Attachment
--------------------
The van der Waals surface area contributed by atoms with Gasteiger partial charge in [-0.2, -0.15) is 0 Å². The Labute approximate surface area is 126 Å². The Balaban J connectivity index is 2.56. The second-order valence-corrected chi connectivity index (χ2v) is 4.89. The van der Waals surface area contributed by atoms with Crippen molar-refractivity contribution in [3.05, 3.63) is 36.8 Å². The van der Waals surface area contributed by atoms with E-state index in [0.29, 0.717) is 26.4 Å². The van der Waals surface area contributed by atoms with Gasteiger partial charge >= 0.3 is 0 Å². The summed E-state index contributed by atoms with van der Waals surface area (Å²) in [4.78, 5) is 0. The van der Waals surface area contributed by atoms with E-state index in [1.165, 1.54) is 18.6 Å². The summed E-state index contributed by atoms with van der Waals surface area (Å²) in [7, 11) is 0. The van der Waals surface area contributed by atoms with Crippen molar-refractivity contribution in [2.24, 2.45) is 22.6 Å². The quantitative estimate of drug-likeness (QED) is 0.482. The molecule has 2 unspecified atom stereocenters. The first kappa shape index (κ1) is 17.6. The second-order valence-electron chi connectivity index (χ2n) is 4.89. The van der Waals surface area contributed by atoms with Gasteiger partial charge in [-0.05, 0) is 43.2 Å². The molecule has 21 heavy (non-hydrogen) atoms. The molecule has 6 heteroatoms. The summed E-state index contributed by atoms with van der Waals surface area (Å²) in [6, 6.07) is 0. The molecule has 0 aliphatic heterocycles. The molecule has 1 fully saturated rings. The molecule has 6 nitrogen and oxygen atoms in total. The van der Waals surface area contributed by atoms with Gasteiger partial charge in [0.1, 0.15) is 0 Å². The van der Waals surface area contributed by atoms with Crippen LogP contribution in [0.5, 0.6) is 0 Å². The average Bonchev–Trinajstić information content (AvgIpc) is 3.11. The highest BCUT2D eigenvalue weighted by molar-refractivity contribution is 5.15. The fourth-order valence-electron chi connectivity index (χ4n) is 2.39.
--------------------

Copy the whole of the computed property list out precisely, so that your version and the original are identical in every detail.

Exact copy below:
The van der Waals surface area contributed by atoms with Gasteiger partial charge in [-0.2, -0.15) is 0 Å². The Labute approximate surface area is 126 Å². The Balaban J connectivity index is 2.56. The second-order valence-corrected chi connectivity index (χ2v) is 4.89. The van der Waals surface area contributed by atoms with Crippen molar-refractivity contribution in [3.05, 3.63) is 36.8 Å². The van der Waals surface area contributed by atoms with E-state index in [0.29, 0.717) is 26.4 Å². The van der Waals surface area contributed by atoms with Gasteiger partial charge >= 0.3 is 0 Å². The summed E-state index contributed by atoms with van der Waals surface area (Å²) in [4.78, 5) is 0. The van der Waals surface area contributed by atoms with E-state index in [1.165, 1.54) is 18.6 Å². The summed E-state index contributed by atoms with van der Waals surface area (Å²) in [7, 11) is 0. The van der Waals surface area contributed by atoms with Crippen molar-refractivity contribution in [2.24, 2.45) is 22.6 Å². The quantitative estimate of drug-likeness (QED) is 0.482. The molecule has 2 unspecified atom stereocenters. The first kappa shape index (κ1) is 17.6. The second-order valence-electron chi connectivity index (χ2n) is 4.89. The van der Waals surface area contributed by atoms with Gasteiger partial charge in [-0.05, 0) is 43.2 Å². The molecule has 21 heavy (non-hydrogen) atoms. The molecule has 6 heteroatoms. The summed E-state index contributed by atoms with van der Waals surface area (Å²) in [6, 6.07) is 0. The molecule has 0 aliphatic heterocycles. The molecule has 1 fully saturated rings. The molecule has 6 nitrogen and oxygen atoms in total. The van der Waals surface area contributed by atoms with Gasteiger partial charge in [0.1, 0.15) is 0 Å². The van der Waals surface area contributed by atoms with Crippen LogP contribution in [0.5, 0.6) is 0 Å². The average Bonchev–Trinajstić information content (AvgIpc) is 3.11. The highest BCUT2D eigenvalue weighted by molar-refractivity contribution is 5.15. The fourth-order valence-electron chi connectivity index (χ4n) is 2.39.